More than 12 years after launching development, a now-familiar scenario for the Lockheed Martin F-35 programme is playing out again: a team of outside government evaluators predict a major new delay for entry into operational service, while programme insiders insist that no such thing will happen.
Only time will tell which side’s predictions prove most accurate, but the history of the F-35's thrice-delayed operational debut favours the Federal team.
The latest debate focuses on the newly-released annual assessment by the office of Michael Gilmore, director of the office of test and evaluation (DOT&E).
Last July, Gilmore told Congress that he expects the Block 2B software required for the US Marine Corps to declare the F-35B operational will be delivered eight months late. His latest assessment extends the delay by another four months until July 2016: one full year behind the USMC’s schedule.
The Marine Corps, however, says the programme remains on track to declare initial operational capability with the short take-off and vertical landing (STOVL) variant of the F-35 in July 2015. The US Air Force and US Navy have decided to wait at least another year for the Block 3F software release before declaring IOC.
Lockheed, meanwhile, criticises the DOT&E’s assessment of a one-year delay as being based on an inflated test point growth rate.
Block 2B development testing experienced a 120% increase in test point growth in 2013, and the DOT&E assumed the same rate will be required this year. Lockheed, however, points out that 41% of the test point growth was blamed on re-testing fixes for the F-35’s glitch-prone helmet-mounted display system. Curiously, the DOT&E report claims that the helmet caused only 22% of the extra test points in 2013. The document also points out that the one-year delay prediction is based on a growth rate that excludes re-testing activity for the helmet-mounted display.
Getting the F-35’s impressive helmet to work, however, remains a problem, according to the report. The F-35 test team dedicated 42 flights to investigating and addressing problems with the system – and the bugs are not new. The joint programme office threatened last year to switch suppliers, but ultimately decided to stick with Vision Systems International, a joint venture between Elbit Systems and Rockwell Collins.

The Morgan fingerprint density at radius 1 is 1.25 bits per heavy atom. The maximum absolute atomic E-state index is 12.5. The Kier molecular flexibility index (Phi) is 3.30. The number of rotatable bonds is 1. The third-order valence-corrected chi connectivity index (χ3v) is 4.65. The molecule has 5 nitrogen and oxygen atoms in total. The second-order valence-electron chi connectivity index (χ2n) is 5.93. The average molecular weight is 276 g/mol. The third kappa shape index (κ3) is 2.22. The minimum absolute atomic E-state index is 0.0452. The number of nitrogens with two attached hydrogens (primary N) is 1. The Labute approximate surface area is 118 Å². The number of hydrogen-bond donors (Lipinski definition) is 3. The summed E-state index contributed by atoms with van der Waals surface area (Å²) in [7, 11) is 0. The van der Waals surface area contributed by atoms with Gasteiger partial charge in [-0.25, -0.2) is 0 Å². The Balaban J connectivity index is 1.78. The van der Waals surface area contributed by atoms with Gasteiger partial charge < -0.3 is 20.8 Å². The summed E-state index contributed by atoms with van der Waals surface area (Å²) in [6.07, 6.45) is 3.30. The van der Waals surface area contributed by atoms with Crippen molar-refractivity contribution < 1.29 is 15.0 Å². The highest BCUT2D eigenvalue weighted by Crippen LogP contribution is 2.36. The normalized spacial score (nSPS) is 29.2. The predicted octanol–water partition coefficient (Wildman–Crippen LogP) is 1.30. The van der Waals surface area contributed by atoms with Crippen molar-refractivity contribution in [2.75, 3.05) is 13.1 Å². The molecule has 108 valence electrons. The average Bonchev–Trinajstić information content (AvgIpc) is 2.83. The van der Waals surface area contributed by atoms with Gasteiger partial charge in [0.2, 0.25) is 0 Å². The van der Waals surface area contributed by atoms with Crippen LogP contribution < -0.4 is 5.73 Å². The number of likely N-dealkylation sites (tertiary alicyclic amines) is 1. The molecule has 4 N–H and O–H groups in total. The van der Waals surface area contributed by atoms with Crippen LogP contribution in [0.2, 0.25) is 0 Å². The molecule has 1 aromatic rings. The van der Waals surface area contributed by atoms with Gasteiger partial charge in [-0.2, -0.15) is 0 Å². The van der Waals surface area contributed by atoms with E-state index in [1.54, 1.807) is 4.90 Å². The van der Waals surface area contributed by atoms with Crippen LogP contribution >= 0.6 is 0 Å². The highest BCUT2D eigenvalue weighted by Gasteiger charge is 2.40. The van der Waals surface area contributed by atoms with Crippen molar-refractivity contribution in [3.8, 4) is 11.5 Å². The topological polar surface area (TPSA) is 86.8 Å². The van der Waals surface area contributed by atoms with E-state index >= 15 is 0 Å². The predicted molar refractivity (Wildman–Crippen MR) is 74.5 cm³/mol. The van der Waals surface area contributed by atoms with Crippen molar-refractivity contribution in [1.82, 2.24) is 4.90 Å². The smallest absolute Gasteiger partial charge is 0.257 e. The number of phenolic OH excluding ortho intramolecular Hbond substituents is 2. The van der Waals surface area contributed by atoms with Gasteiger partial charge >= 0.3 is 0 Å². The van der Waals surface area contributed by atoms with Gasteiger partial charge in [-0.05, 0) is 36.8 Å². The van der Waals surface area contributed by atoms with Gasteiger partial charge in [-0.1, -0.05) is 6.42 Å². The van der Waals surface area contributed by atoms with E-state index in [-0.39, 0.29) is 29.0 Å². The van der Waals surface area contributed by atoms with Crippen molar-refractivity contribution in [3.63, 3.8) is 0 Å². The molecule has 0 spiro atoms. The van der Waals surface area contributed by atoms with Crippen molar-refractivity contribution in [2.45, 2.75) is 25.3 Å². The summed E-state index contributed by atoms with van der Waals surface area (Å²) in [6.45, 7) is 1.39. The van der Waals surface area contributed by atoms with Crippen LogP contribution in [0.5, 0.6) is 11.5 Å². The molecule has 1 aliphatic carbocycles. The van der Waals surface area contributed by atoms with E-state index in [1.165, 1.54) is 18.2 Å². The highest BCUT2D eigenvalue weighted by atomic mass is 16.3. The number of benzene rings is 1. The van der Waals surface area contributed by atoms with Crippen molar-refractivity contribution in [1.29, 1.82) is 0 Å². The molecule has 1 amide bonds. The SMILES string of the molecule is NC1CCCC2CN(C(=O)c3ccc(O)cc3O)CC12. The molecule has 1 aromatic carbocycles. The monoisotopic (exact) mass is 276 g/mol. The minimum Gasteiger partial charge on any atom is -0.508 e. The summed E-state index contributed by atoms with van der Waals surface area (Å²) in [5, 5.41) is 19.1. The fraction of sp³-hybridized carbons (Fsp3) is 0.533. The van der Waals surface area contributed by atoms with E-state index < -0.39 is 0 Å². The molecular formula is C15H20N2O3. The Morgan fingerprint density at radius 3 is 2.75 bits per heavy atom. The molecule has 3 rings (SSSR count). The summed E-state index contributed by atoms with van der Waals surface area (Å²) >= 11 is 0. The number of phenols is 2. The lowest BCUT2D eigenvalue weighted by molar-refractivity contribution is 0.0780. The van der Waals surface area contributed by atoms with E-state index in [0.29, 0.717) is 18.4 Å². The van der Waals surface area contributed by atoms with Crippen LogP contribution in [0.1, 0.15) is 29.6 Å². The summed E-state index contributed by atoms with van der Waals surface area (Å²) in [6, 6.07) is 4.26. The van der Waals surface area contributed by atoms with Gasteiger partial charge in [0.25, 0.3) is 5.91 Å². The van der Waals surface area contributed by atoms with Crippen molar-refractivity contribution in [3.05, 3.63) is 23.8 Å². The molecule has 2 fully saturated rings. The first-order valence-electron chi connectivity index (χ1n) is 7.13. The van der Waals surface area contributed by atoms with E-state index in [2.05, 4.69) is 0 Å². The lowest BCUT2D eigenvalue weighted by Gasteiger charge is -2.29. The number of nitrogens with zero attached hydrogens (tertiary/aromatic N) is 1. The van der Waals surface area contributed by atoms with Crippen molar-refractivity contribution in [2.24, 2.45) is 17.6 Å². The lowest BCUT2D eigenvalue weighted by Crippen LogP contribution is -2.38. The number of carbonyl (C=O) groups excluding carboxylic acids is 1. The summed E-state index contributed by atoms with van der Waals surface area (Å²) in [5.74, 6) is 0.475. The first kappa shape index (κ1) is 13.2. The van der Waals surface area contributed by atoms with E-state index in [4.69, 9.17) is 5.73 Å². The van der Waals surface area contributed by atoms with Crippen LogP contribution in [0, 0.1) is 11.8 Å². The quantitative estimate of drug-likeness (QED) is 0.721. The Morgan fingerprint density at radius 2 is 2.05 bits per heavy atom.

Some problems will require the F-35’s long-unrequited customers to spend more money to fix them. The DOT&E report concludes that night vision acuity on the helmet display will only improve if the programme decides to upgrade to a third-generation version of the same helmet, which features a better night vision camera.
But the F-35’s development problems have always been broader than any single system. Software to manage the F-35’s flight controls and mission systems has been a particular issue.
While the USMC waits for the Block 2B software, Lockheed is running months behind schedule on the preceding Block 2A package. Despite being installed on dozens of aircraft procured in the programme's fourth and fifth lots of low-rate initial production, Lockheed delivered the Block 2A software with nearly half of the contractually required software functions incomplete, the report says. Even as Lockheed continued working on Block 2A, the company handed over the initial increment of Block 2B software on time last February.
A second increment of Block 2B software arrived in October 2013, but the initial results did not seem encouraging. The software still has function problems with fusing sensor information and operating the F-35’s many sensors – including its APG-81 radar, ASQ-236 Barracuda electronic warfare systems, electro-optic targeting system and the distributed aperture system.
Three more increments of the Block 2B software will be released this year, with each one expected to gradually improve the maturity of the software and fix the bugs.
More promising has been the pace of testing intended to clear the F-35's flight envelope. The DOT&E report shows that all three variants remained generally on track in 2013 despite a variety of distractions, ranging from a weeks-long government shutdown and temporary fleet-wide groundings caused by component failures on the F-35A and F-35B.
Although the teams are making progress, the F-35’s engineers are still struggling with overcoming the aircraft’s tendency for transonic roll-off and buffet, according to the report. The condition affects all supersonic fighters to some degree, but has appeared particularly acute on the carrier variant F-35C. Programme engineers have exhausted options for altering the flight control laws to compensate. Testing is still under way to decide if using leading edge spoilers on the F-35C will be necessary, the report says.